Race and Slavery Petitions Project

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PAR Number 11383013

State: South Carolina Year: 1830
Location: York Location Type: District/Parish

Abstract: Jeremiah Dickey, a free man of color who purchased his freedom, states that during his time as a slave, he had married a mulatto woman, the slave of Robert Manning. Before their marriage, his wife "was delivered of a female child--whose father was a white man." Dickey states that he purchased Jincey from her owner and now seeks to emancipate her. He therefore prays that he be permitted to free his sixteen-year-old step-daughter "under the name Jensey Dickey."

PAR Number 11383603

State: South Carolina Year: 1836
Location: Charleston Location Type: District/Parish

Abstract: Moses Irvin, a seventy-five-year-old free person of color emancipated for his "faithful services" during the Revolutionary War, seeks to free his wife Harriet and the "two children, which she has born him." Representing that both he and Harriet, whom he purchased, "are far advanced in years," the petitioner "is rendered very unhappy by the situation of his children, who are the persons that he would leave what little he has to, but who are in danger of being seized after his death as vacant property - and confiscated for the use of the State." He therefore "humbly asks your attention to his appeal to your humanity" and "prays that you would be pleased to sanction his children's freedom by allowing them to follow the condition of their father."

PAR Number 11383805

State: South Carolina Year: 1838
Location: Richland Location Type: District/Parish

Abstract: "By a Long life of Care and industry," James Paterson, a free person of color, purchased his wife, Sarah, and his two children, George and Mary. Paterson seeks exemption from the law prohibiting the manumission of slaves and requests permission to free his family, "so that the honest industry, the unwearied pains and untiring efforts of a Father & Husband may not be lossed to him entirely."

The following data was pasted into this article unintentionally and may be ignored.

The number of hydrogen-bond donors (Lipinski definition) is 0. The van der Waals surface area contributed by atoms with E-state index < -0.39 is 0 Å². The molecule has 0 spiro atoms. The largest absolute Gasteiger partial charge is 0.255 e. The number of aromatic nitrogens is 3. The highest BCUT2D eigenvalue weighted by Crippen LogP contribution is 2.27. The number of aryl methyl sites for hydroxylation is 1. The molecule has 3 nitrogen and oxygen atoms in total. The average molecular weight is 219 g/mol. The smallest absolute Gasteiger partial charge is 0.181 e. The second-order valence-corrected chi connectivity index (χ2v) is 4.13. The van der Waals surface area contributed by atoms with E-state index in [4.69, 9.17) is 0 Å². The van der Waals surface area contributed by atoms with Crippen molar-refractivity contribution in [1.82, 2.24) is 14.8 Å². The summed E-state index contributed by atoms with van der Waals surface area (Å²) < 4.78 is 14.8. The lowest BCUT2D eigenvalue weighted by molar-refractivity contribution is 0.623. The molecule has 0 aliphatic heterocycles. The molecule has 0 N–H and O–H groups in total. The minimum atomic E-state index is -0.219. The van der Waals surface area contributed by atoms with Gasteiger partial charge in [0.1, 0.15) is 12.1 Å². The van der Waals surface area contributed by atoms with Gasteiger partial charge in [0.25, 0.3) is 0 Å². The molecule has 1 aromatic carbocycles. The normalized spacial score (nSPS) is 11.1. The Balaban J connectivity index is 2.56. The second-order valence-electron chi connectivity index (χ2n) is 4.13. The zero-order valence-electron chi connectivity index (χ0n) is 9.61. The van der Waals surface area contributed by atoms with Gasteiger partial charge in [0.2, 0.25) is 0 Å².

PAR Number 11384504

State: South Carolina Year: 1845
Location: Abbeville Location Type: District/Parish

Abstract: Priscilla Jessup, a free woman of color, "has considerable property -- That she owns among other things, her husband John, a negro man," whom she purchased in 1834; since his purchase, John's condition, "in consequence of the love and affection which she bears to him has been that only of nominal servitude." Averring John to have always been "industrious, honest faithfull and obedient," the petitioner asks that he be emancipated. Jessup fears "in the event of her death, John ... will fall into other hands in the condition of a slave."

PAR Number 11385007

State: South Carolina Year: 1850
Location: Spartanburg Location Type: District/Parish

Abstract: Fifty-four-year-old free mulatto William Jackson, who had lived in the area his entire life, asks to free his wife Lucinda, "a slave though three degrees removed from the African race," and his six children: Susan, Martha, Mary, Berryman, Margaret, and Hosea.

PAR Number 11385702

State: South Carolina Year: 1857
Location: Charleston Location Type: District/Parish

Abstract: William F. Ervin, son of the late Robert Ervin, represents that his father manumitted a slave named Sye "in consideration of his fidelity and good conduct." He further reports that the said Sye, who assumed the name Sye Ervin after his manumission, "accumulated a small property; and with a part of it purchased a female slave with whom he had previously lived as a wife and a female grandchild named Clarissa." Ervin states that Sye died intestate in 1836 or 1837, leaving a small farm in St. John's Parish, where his said wife lived until her death. He notes that when Sye's granddaughter Clarissa died in 1851, she left six slave children, the eldest age eleven, the youngest an infant. The petitioner declares that he was called upon by his neighbors to attend to the family, who "were left wholly destitute and were in danger of starvation." Averring that he "has taken charge of and supported the said slaves ever since, and has been subjected to considerable expense," the petitioner prays "that all right and Title of the State to the said Property, real and personal, may be released to your petitioner."